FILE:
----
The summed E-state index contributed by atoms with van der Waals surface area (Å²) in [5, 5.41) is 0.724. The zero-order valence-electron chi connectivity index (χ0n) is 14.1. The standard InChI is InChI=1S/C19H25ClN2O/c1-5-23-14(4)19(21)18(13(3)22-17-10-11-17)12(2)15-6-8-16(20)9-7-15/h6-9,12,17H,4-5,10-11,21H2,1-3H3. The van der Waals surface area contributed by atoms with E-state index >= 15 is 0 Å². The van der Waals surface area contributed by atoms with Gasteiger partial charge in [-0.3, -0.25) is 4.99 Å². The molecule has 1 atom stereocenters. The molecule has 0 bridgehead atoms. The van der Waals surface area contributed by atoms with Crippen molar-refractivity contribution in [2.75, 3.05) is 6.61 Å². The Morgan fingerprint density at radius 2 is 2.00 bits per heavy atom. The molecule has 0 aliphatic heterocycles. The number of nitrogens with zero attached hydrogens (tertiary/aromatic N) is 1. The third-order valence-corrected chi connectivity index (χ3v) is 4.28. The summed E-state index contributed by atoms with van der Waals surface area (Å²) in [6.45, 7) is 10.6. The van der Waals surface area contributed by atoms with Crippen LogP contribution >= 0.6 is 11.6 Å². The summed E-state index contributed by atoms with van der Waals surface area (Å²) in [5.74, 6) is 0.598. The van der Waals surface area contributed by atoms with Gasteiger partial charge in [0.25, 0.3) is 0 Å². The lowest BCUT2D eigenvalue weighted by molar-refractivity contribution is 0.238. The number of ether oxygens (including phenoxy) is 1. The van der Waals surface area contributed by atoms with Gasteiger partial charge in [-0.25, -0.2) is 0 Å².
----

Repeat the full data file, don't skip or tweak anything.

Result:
The summed E-state index contributed by atoms with van der Waals surface area (Å²) in [5, 5.41) is 0.724. The zero-order valence-electron chi connectivity index (χ0n) is 14.1. The standard InChI is InChI=1S/C19H25ClN2O/c1-5-23-14(4)19(21)18(13(3)22-17-10-11-17)12(2)15-6-8-16(20)9-7-15/h6-9,12,17H,4-5,10-11,21H2,1-3H3. The van der Waals surface area contributed by atoms with E-state index >= 15 is 0 Å². The van der Waals surface area contributed by atoms with Gasteiger partial charge in [-0.3, -0.25) is 4.99 Å². The molecule has 1 atom stereocenters. The molecule has 0 bridgehead atoms. The van der Waals surface area contributed by atoms with Crippen molar-refractivity contribution in [2.75, 3.05) is 6.61 Å². The Morgan fingerprint density at radius 2 is 2.00 bits per heavy atom. The molecule has 0 aliphatic heterocycles. The number of nitrogens with zero attached hydrogens (tertiary/aromatic N) is 1. The third-order valence-corrected chi connectivity index (χ3v) is 4.28. The summed E-state index contributed by atoms with van der Waals surface area (Å²) in [6.45, 7) is 10.6. The van der Waals surface area contributed by atoms with Crippen LogP contribution >= 0.6 is 11.6 Å². The summed E-state index contributed by atoms with van der Waals surface area (Å²) in [5.74, 6) is 0.598. The van der Waals surface area contributed by atoms with Gasteiger partial charge in [0.25, 0.3) is 0 Å². The lowest BCUT2D eigenvalue weighted by molar-refractivity contribution is 0.238. The number of ether oxygens (including phenoxy) is 1. The van der Waals surface area contributed by atoms with Gasteiger partial charge in [-0.25, -0.2) is 0 Å².